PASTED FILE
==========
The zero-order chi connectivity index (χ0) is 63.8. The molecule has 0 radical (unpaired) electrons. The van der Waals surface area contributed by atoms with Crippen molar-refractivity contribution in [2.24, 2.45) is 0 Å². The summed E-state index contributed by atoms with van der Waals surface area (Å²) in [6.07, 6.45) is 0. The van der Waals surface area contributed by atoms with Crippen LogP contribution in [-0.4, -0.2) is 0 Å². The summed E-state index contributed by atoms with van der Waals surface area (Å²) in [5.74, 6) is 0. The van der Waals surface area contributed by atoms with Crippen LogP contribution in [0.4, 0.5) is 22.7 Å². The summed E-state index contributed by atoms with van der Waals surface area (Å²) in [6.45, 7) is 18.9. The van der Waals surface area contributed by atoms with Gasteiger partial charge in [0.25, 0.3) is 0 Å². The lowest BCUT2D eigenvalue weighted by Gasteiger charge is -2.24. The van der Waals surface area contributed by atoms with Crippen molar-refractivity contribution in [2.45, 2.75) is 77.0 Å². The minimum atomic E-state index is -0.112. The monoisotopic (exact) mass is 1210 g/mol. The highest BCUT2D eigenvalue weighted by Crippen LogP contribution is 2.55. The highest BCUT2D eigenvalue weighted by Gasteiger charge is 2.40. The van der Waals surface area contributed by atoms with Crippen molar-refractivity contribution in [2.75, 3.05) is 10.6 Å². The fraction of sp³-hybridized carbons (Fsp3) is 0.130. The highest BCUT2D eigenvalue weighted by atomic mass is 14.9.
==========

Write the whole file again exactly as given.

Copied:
The zero-order chi connectivity index (χ0) is 63.8. The molecule has 0 radical (unpaired) electrons. The van der Waals surface area contributed by atoms with Crippen molar-refractivity contribution in [2.24, 2.45) is 0 Å². The summed E-state index contributed by atoms with van der Waals surface area (Å²) in [6.07, 6.45) is 0. The van der Waals surface area contributed by atoms with Crippen LogP contribution in [-0.4, -0.2) is 0 Å². The summed E-state index contributed by atoms with van der Waals surface area (Å²) in [5.74, 6) is 0. The van der Waals surface area contributed by atoms with Crippen LogP contribution in [0.4, 0.5) is 22.7 Å². The summed E-state index contributed by atoms with van der Waals surface area (Å²) in [6.45, 7) is 18.9. The van der Waals surface area contributed by atoms with Gasteiger partial charge in [0.25, 0.3) is 0 Å². The lowest BCUT2D eigenvalue weighted by Gasteiger charge is -2.24. The van der Waals surface area contributed by atoms with Crippen molar-refractivity contribution in [2.45, 2.75) is 77.0 Å². The minimum atomic E-state index is -0.112. The monoisotopic (exact) mass is 1210 g/mol. The highest BCUT2D eigenvalue weighted by Crippen LogP contribution is 2.55. The highest BCUT2D eigenvalue weighted by Gasteiger charge is 2.40. The van der Waals surface area contributed by atoms with Crippen molar-refractivity contribution in [2.75, 3.05) is 10.6 Å². The fraction of sp³-hybridized carbons (Fsp3) is 0.130. The highest BCUT2D eigenvalue weighted by atomic mass is 14.9.